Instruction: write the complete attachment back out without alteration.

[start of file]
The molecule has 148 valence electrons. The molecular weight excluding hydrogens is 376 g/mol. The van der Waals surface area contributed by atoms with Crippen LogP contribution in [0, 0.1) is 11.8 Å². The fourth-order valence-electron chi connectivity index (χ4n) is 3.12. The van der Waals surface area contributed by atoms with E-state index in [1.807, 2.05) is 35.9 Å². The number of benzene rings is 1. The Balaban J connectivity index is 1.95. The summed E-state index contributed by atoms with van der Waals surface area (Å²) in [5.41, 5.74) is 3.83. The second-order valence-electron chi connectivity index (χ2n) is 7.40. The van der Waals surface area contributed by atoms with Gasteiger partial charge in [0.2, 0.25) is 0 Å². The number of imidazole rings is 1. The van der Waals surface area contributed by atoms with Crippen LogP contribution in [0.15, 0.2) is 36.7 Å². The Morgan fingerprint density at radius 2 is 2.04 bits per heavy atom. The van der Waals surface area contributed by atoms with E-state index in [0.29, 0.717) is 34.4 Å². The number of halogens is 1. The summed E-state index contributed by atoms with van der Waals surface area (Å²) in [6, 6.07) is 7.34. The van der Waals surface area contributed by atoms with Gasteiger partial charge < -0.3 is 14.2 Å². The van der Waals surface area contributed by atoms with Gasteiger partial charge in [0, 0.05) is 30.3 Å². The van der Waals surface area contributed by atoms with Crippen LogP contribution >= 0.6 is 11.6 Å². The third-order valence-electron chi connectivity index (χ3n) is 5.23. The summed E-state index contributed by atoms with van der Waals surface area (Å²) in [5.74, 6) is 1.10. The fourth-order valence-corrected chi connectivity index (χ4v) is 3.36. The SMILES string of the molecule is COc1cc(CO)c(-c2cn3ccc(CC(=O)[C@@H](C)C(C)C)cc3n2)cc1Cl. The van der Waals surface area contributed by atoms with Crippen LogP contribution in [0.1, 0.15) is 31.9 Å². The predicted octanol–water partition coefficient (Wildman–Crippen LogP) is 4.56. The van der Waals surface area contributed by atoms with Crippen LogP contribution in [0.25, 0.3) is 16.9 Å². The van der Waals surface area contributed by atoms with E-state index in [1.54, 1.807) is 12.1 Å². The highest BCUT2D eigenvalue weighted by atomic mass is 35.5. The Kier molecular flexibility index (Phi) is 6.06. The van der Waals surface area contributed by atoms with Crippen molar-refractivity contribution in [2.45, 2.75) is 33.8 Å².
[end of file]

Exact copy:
The molecule has 148 valence electrons. The molecular weight excluding hydrogens is 376 g/mol. The van der Waals surface area contributed by atoms with Crippen LogP contribution in [0, 0.1) is 11.8 Å². The fourth-order valence-electron chi connectivity index (χ4n) is 3.12. The van der Waals surface area contributed by atoms with E-state index in [1.807, 2.05) is 35.9 Å². The number of benzene rings is 1. The Balaban J connectivity index is 1.95. The summed E-state index contributed by atoms with van der Waals surface area (Å²) in [5.41, 5.74) is 3.83. The second-order valence-electron chi connectivity index (χ2n) is 7.40. The van der Waals surface area contributed by atoms with Gasteiger partial charge in [0.2, 0.25) is 0 Å². The number of imidazole rings is 1. The van der Waals surface area contributed by atoms with Crippen LogP contribution in [0.15, 0.2) is 36.7 Å². The Morgan fingerprint density at radius 2 is 2.04 bits per heavy atom. The van der Waals surface area contributed by atoms with E-state index in [0.29, 0.717) is 34.4 Å². The number of halogens is 1. The summed E-state index contributed by atoms with van der Waals surface area (Å²) in [6, 6.07) is 7.34. The van der Waals surface area contributed by atoms with Gasteiger partial charge < -0.3 is 14.2 Å². The van der Waals surface area contributed by atoms with Gasteiger partial charge in [0, 0.05) is 30.3 Å². The van der Waals surface area contributed by atoms with Crippen LogP contribution >= 0.6 is 11.6 Å². The third-order valence-electron chi connectivity index (χ3n) is 5.23. The summed E-state index contributed by atoms with van der Waals surface area (Å²) in [5.74, 6) is 1.10. The fourth-order valence-corrected chi connectivity index (χ4v) is 3.36. The SMILES string of the molecule is COc1cc(CO)c(-c2cn3ccc(CC(=O)[C@@H](C)C(C)C)cc3n2)cc1Cl. The van der Waals surface area contributed by atoms with Crippen LogP contribution in [0.1, 0.15) is 31.9 Å². The predicted octanol–water partition coefficient (Wildman–Crippen LogP) is 4.56. The van der Waals surface area contributed by atoms with Crippen LogP contribution in [0.25, 0.3) is 16.9 Å². The van der Waals surface area contributed by atoms with E-state index in [1.54, 1.807) is 12.1 Å². The highest BCUT2D eigenvalue weighted by atomic mass is 35.5. The Kier molecular flexibility index (Phi) is 6.06. The van der Waals surface area contributed by atoms with Crippen molar-refractivity contribution in [2.45, 2.75) is 33.8 Å².